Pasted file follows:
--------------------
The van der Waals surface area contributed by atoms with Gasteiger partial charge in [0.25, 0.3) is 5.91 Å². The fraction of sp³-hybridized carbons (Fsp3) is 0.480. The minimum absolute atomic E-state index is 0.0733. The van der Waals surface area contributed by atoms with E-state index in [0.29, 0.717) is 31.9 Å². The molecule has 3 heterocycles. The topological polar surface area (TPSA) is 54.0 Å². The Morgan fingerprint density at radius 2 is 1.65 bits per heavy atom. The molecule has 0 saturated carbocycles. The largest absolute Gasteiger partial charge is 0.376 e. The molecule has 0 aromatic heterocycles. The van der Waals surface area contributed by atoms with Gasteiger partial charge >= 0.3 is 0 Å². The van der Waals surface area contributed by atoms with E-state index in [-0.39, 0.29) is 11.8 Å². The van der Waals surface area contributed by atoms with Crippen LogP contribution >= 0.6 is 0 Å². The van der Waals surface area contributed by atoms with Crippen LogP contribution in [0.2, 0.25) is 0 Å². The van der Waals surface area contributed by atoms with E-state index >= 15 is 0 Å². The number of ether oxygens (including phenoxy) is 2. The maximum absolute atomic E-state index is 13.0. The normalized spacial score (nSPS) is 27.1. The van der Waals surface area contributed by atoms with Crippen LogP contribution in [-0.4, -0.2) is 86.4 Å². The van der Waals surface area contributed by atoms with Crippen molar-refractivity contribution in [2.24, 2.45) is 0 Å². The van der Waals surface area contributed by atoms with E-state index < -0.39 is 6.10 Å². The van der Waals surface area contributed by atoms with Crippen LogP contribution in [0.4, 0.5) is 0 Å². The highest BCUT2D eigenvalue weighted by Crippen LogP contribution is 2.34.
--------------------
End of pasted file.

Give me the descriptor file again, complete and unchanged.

The van der Waals surface area contributed by atoms with Gasteiger partial charge in [0.25, 0.3) is 5.91 Å². The fraction of sp³-hybridized carbons (Fsp3) is 0.480. The minimum absolute atomic E-state index is 0.0733. The van der Waals surface area contributed by atoms with E-state index in [0.29, 0.717) is 31.9 Å². The molecule has 3 heterocycles. The topological polar surface area (TPSA) is 54.0 Å². The Morgan fingerprint density at radius 2 is 1.65 bits per heavy atom. The molecule has 0 saturated carbocycles. The largest absolute Gasteiger partial charge is 0.376 e. The molecule has 0 aromatic heterocycles. The van der Waals surface area contributed by atoms with Gasteiger partial charge >= 0.3 is 0 Å². The van der Waals surface area contributed by atoms with E-state index in [-0.39, 0.29) is 11.8 Å². The van der Waals surface area contributed by atoms with Crippen LogP contribution >= 0.6 is 0 Å². The van der Waals surface area contributed by atoms with Crippen LogP contribution in [0.2, 0.25) is 0 Å². The van der Waals surface area contributed by atoms with E-state index >= 15 is 0 Å². The number of ether oxygens (including phenoxy) is 2. The maximum absolute atomic E-state index is 13.0. The normalized spacial score (nSPS) is 27.1. The van der Waals surface area contributed by atoms with Crippen LogP contribution in [-0.4, -0.2) is 86.4 Å². The van der Waals surface area contributed by atoms with Crippen molar-refractivity contribution in [2.24, 2.45) is 0 Å². The van der Waals surface area contributed by atoms with E-state index < -0.39 is 6.10 Å². The van der Waals surface area contributed by atoms with Crippen LogP contribution in [0.4, 0.5) is 0 Å². The highest BCUT2D eigenvalue weighted by Crippen LogP contribution is 2.34.